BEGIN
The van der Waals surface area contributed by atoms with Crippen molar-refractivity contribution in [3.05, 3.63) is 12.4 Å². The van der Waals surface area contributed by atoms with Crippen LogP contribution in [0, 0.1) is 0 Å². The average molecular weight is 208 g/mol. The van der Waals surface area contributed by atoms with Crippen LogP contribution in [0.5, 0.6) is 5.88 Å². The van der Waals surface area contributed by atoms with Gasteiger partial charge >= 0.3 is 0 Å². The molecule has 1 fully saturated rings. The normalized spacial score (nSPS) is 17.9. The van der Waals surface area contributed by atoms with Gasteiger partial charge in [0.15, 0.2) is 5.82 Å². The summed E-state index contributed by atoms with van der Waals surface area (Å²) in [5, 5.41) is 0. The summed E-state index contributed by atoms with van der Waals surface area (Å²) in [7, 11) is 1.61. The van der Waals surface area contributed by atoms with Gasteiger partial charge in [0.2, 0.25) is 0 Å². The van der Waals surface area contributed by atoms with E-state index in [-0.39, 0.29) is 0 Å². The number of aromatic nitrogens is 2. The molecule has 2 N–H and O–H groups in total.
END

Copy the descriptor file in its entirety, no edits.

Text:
The van der Waals surface area contributed by atoms with Crippen molar-refractivity contribution in [3.05, 3.63) is 12.4 Å². The van der Waals surface area contributed by atoms with Crippen LogP contribution in [0, 0.1) is 0 Å². The average molecular weight is 208 g/mol. The van der Waals surface area contributed by atoms with Crippen LogP contribution in [0.5, 0.6) is 5.88 Å². The van der Waals surface area contributed by atoms with Gasteiger partial charge >= 0.3 is 0 Å². The molecule has 1 fully saturated rings. The normalized spacial score (nSPS) is 17.9. The van der Waals surface area contributed by atoms with Gasteiger partial charge in [0.15, 0.2) is 5.82 Å². The summed E-state index contributed by atoms with van der Waals surface area (Å²) in [5, 5.41) is 0. The summed E-state index contributed by atoms with van der Waals surface area (Å²) in [7, 11) is 1.61. The van der Waals surface area contributed by atoms with Gasteiger partial charge in [0.2, 0.25) is 0 Å². The van der Waals surface area contributed by atoms with E-state index in [-0.39, 0.29) is 0 Å². The number of aromatic nitrogens is 2. The molecule has 2 N–H and O–H groups in total.